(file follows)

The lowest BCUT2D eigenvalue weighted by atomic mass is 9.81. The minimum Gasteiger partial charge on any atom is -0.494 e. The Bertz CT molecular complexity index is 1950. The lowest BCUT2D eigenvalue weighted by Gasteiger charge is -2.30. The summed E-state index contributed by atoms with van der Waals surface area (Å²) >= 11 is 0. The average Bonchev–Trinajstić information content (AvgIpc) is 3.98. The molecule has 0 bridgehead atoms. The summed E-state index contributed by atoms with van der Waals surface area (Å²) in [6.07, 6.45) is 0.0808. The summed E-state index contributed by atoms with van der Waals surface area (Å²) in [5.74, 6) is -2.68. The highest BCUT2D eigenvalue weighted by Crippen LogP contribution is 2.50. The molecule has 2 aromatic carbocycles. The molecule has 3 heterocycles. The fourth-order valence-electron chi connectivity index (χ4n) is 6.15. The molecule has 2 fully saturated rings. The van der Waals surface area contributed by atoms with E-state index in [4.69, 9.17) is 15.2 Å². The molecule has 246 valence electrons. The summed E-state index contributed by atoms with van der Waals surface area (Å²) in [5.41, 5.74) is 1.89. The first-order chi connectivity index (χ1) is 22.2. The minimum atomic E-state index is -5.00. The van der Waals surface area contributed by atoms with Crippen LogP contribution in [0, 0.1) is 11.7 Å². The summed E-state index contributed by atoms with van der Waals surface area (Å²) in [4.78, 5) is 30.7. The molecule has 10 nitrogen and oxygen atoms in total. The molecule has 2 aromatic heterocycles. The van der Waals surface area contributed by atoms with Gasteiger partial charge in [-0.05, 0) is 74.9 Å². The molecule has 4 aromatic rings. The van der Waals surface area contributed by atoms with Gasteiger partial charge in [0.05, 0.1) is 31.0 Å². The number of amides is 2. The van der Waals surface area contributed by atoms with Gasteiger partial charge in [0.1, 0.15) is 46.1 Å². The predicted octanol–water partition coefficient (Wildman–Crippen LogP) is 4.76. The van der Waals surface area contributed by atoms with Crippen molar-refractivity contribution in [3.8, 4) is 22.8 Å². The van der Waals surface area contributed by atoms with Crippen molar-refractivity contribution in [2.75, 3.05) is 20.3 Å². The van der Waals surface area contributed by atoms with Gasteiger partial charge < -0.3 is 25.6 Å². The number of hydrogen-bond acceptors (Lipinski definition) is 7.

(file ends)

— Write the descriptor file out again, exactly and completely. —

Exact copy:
The lowest BCUT2D eigenvalue weighted by atomic mass is 9.81. The minimum Gasteiger partial charge on any atom is -0.494 e. The Bertz CT molecular complexity index is 1950. The lowest BCUT2D eigenvalue weighted by Gasteiger charge is -2.30. The summed E-state index contributed by atoms with van der Waals surface area (Å²) >= 11 is 0. The average Bonchev–Trinajstić information content (AvgIpc) is 3.98. The molecule has 0 bridgehead atoms. The summed E-state index contributed by atoms with van der Waals surface area (Å²) in [6.07, 6.45) is 0.0808. The summed E-state index contributed by atoms with van der Waals surface area (Å²) in [5.74, 6) is -2.68. The highest BCUT2D eigenvalue weighted by Crippen LogP contribution is 2.50. The molecule has 2 aromatic carbocycles. The molecule has 3 heterocycles. The fourth-order valence-electron chi connectivity index (χ4n) is 6.15. The molecule has 2 fully saturated rings. The van der Waals surface area contributed by atoms with E-state index in [4.69, 9.17) is 15.2 Å². The molecule has 246 valence electrons. The summed E-state index contributed by atoms with van der Waals surface area (Å²) in [5.41, 5.74) is 1.89. The first-order chi connectivity index (χ1) is 22.2. The minimum atomic E-state index is -5.00. The van der Waals surface area contributed by atoms with Crippen LogP contribution in [0, 0.1) is 11.7 Å². The summed E-state index contributed by atoms with van der Waals surface area (Å²) in [4.78, 5) is 30.7. The molecule has 10 nitrogen and oxygen atoms in total. The molecule has 2 aromatic heterocycles. The van der Waals surface area contributed by atoms with Gasteiger partial charge in [-0.05, 0) is 74.9 Å². The molecule has 4 aromatic rings. The van der Waals surface area contributed by atoms with Gasteiger partial charge in [0.05, 0.1) is 31.0 Å². The number of amides is 2. The van der Waals surface area contributed by atoms with Gasteiger partial charge in [0.1, 0.15) is 46.1 Å². The predicted octanol–water partition coefficient (Wildman–Crippen LogP) is 4.76. The van der Waals surface area contributed by atoms with Crippen molar-refractivity contribution in [3.8, 4) is 22.8 Å². The van der Waals surface area contributed by atoms with Crippen molar-refractivity contribution in [2.75, 3.05) is 20.3 Å². The van der Waals surface area contributed by atoms with Gasteiger partial charge < -0.3 is 25.6 Å². The number of hydrogen-bond acceptors (Lipinski definition) is 7.